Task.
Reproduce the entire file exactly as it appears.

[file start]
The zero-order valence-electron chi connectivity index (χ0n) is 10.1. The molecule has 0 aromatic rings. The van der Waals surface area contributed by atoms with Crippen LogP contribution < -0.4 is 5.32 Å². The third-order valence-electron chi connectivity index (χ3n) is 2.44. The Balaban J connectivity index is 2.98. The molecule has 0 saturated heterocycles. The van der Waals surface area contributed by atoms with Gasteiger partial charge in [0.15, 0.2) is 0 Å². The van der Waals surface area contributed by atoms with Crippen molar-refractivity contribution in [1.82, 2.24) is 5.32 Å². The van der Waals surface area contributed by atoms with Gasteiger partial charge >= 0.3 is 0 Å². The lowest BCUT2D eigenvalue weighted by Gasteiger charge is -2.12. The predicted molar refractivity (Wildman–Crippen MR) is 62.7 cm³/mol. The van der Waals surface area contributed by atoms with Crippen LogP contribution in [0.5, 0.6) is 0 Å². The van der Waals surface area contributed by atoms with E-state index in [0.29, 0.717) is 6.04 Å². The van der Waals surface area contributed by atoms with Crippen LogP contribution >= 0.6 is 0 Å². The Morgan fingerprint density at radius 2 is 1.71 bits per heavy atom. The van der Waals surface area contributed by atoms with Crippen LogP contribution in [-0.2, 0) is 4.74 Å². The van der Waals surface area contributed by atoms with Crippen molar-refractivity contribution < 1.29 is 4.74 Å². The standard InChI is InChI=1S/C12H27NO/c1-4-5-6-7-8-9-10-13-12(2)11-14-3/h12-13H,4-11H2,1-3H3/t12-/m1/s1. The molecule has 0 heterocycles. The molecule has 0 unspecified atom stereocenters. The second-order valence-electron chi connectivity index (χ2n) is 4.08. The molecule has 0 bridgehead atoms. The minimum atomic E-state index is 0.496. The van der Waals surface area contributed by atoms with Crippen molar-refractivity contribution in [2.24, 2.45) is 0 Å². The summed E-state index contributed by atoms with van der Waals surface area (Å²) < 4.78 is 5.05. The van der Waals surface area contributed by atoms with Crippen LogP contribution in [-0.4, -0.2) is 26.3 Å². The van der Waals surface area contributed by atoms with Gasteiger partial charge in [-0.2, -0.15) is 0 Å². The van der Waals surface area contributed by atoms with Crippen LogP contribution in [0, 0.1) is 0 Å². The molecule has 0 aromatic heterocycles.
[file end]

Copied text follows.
The zero-order valence-electron chi connectivity index (χ0n) is 10.1. The molecule has 0 aromatic rings. The van der Waals surface area contributed by atoms with Crippen LogP contribution < -0.4 is 5.32 Å². The third-order valence-electron chi connectivity index (χ3n) is 2.44. The Balaban J connectivity index is 2.98. The molecule has 0 saturated heterocycles. The van der Waals surface area contributed by atoms with Gasteiger partial charge in [0.15, 0.2) is 0 Å². The van der Waals surface area contributed by atoms with Crippen molar-refractivity contribution in [1.82, 2.24) is 5.32 Å². The van der Waals surface area contributed by atoms with Gasteiger partial charge >= 0.3 is 0 Å². The lowest BCUT2D eigenvalue weighted by Gasteiger charge is -2.12. The predicted molar refractivity (Wildman–Crippen MR) is 62.7 cm³/mol. The van der Waals surface area contributed by atoms with Crippen LogP contribution in [0.5, 0.6) is 0 Å². The van der Waals surface area contributed by atoms with E-state index in [0.29, 0.717) is 6.04 Å². The van der Waals surface area contributed by atoms with Crippen LogP contribution >= 0.6 is 0 Å². The Morgan fingerprint density at radius 2 is 1.71 bits per heavy atom. The van der Waals surface area contributed by atoms with Crippen LogP contribution in [-0.2, 0) is 4.74 Å². The van der Waals surface area contributed by atoms with Crippen molar-refractivity contribution < 1.29 is 4.74 Å². The standard InChI is InChI=1S/C12H27NO/c1-4-5-6-7-8-9-10-13-12(2)11-14-3/h12-13H,4-11H2,1-3H3/t12-/m1/s1. The molecule has 0 heterocycles. The molecule has 0 unspecified atom stereocenters. The second-order valence-electron chi connectivity index (χ2n) is 4.08. The molecule has 0 bridgehead atoms. The minimum atomic E-state index is 0.496. The van der Waals surface area contributed by atoms with Crippen molar-refractivity contribution in [2.24, 2.45) is 0 Å². The summed E-state index contributed by atoms with van der Waals surface area (Å²) < 4.78 is 5.05. The van der Waals surface area contributed by atoms with Crippen LogP contribution in [-0.4, -0.2) is 26.3 Å². The van der Waals surface area contributed by atoms with Gasteiger partial charge in [-0.2, -0.15) is 0 Å². The van der Waals surface area contributed by atoms with Crippen LogP contribution in [0, 0.1) is 0 Å². The molecule has 0 aromatic heterocycles.